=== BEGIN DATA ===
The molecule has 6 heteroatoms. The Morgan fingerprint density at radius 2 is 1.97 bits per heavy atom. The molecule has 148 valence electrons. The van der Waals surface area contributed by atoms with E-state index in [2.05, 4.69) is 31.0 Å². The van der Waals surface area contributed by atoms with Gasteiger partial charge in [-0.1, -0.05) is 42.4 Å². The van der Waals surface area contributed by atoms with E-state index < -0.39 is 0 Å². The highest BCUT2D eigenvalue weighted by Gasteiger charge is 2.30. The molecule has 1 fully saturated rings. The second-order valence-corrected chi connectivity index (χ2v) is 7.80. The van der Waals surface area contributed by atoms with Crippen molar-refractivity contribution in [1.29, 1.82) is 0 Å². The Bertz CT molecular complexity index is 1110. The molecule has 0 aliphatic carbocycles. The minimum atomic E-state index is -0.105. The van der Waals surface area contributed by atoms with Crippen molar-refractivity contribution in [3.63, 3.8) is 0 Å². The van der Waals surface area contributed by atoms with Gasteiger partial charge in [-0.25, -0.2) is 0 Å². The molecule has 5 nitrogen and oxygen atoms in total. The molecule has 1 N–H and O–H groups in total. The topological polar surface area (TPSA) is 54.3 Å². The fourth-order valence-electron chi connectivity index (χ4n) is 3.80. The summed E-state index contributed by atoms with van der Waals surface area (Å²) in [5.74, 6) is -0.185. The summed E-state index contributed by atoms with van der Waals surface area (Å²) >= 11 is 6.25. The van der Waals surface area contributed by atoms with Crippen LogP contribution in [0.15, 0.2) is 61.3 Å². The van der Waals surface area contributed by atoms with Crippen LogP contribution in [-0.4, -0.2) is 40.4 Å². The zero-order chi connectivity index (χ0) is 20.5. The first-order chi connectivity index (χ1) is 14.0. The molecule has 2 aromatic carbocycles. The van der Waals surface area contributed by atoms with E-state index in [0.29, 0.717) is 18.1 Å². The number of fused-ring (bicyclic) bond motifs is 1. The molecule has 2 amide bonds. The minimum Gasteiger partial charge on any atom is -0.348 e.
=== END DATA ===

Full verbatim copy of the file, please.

The molecule has 6 heteroatoms. The Morgan fingerprint density at radius 2 is 1.97 bits per heavy atom. The molecule has 148 valence electrons. The van der Waals surface area contributed by atoms with E-state index in [2.05, 4.69) is 31.0 Å². The van der Waals surface area contributed by atoms with Gasteiger partial charge in [-0.1, -0.05) is 42.4 Å². The van der Waals surface area contributed by atoms with E-state index < -0.39 is 0 Å². The highest BCUT2D eigenvalue weighted by Gasteiger charge is 2.30. The molecule has 1 fully saturated rings. The second-order valence-corrected chi connectivity index (χ2v) is 7.80. The van der Waals surface area contributed by atoms with Crippen molar-refractivity contribution in [1.29, 1.82) is 0 Å². The Bertz CT molecular complexity index is 1110. The molecule has 0 aliphatic carbocycles. The minimum atomic E-state index is -0.105. The van der Waals surface area contributed by atoms with Crippen molar-refractivity contribution in [3.63, 3.8) is 0 Å². The van der Waals surface area contributed by atoms with Gasteiger partial charge in [-0.25, -0.2) is 0 Å². The molecule has 5 nitrogen and oxygen atoms in total. The molecule has 1 N–H and O–H groups in total. The topological polar surface area (TPSA) is 54.3 Å². The fourth-order valence-electron chi connectivity index (χ4n) is 3.80. The summed E-state index contributed by atoms with van der Waals surface area (Å²) in [5.74, 6) is -0.185. The summed E-state index contributed by atoms with van der Waals surface area (Å²) >= 11 is 6.25. The van der Waals surface area contributed by atoms with Crippen LogP contribution in [0.15, 0.2) is 61.3 Å². The van der Waals surface area contributed by atoms with Crippen LogP contribution in [-0.4, -0.2) is 40.4 Å². The zero-order chi connectivity index (χ0) is 20.5. The first-order chi connectivity index (χ1) is 14.0. The molecule has 2 aromatic carbocycles. The van der Waals surface area contributed by atoms with E-state index in [0.29, 0.717) is 18.1 Å². The number of fused-ring (bicyclic) bond motifs is 1. The molecule has 2 amide bonds. The minimum Gasteiger partial charge on any atom is -0.348 e.